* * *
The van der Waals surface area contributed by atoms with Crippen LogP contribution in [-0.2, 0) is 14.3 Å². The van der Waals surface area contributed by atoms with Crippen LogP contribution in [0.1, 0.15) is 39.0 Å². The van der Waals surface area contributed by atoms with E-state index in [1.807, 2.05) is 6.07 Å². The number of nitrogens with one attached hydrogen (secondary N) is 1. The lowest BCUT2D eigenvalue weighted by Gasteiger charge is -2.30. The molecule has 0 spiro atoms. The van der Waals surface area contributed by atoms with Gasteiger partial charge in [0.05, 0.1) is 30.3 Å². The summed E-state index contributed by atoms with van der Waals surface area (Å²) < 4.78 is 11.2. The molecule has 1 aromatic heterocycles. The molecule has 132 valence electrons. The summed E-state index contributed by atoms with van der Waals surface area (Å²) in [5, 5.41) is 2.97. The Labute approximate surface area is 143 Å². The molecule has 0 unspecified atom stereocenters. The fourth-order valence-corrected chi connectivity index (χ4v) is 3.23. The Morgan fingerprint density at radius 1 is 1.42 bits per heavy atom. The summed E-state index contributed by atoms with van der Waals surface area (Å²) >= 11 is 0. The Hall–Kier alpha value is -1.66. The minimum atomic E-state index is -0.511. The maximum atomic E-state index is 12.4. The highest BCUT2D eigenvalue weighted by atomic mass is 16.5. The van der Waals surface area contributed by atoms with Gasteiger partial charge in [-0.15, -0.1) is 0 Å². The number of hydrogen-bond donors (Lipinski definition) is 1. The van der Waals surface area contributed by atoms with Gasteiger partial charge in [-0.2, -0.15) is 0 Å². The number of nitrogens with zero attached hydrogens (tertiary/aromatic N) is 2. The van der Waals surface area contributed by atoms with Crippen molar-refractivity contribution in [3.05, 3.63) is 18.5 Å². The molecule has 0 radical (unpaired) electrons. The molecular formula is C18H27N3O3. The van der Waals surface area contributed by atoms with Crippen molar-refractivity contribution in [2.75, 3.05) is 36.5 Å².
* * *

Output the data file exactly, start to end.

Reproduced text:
The van der Waals surface area contributed by atoms with Crippen LogP contribution in [-0.2, 0) is 14.3 Å². The van der Waals surface area contributed by atoms with Crippen LogP contribution in [0.1, 0.15) is 39.0 Å². The van der Waals surface area contributed by atoms with E-state index in [1.807, 2.05) is 6.07 Å². The number of nitrogens with one attached hydrogen (secondary N) is 1. The lowest BCUT2D eigenvalue weighted by Gasteiger charge is -2.30. The molecule has 0 spiro atoms. The van der Waals surface area contributed by atoms with Gasteiger partial charge in [0.05, 0.1) is 30.3 Å². The summed E-state index contributed by atoms with van der Waals surface area (Å²) < 4.78 is 11.2. The molecule has 1 aromatic heterocycles. The molecule has 132 valence electrons. The summed E-state index contributed by atoms with van der Waals surface area (Å²) in [5, 5.41) is 2.97. The Labute approximate surface area is 143 Å². The molecule has 0 unspecified atom stereocenters. The fourth-order valence-corrected chi connectivity index (χ4v) is 3.23. The Morgan fingerprint density at radius 1 is 1.42 bits per heavy atom. The summed E-state index contributed by atoms with van der Waals surface area (Å²) >= 11 is 0. The Hall–Kier alpha value is -1.66. The minimum atomic E-state index is -0.511. The maximum atomic E-state index is 12.4. The highest BCUT2D eigenvalue weighted by atomic mass is 16.5. The van der Waals surface area contributed by atoms with Gasteiger partial charge in [-0.15, -0.1) is 0 Å². The number of hydrogen-bond donors (Lipinski definition) is 1. The van der Waals surface area contributed by atoms with Gasteiger partial charge in [-0.2, -0.15) is 0 Å². The number of nitrogens with zero attached hydrogens (tertiary/aromatic N) is 2. The van der Waals surface area contributed by atoms with Crippen molar-refractivity contribution in [3.05, 3.63) is 18.5 Å². The molecule has 0 radical (unpaired) electrons. The molecular formula is C18H27N3O3. The van der Waals surface area contributed by atoms with Crippen molar-refractivity contribution in [2.75, 3.05) is 36.5 Å².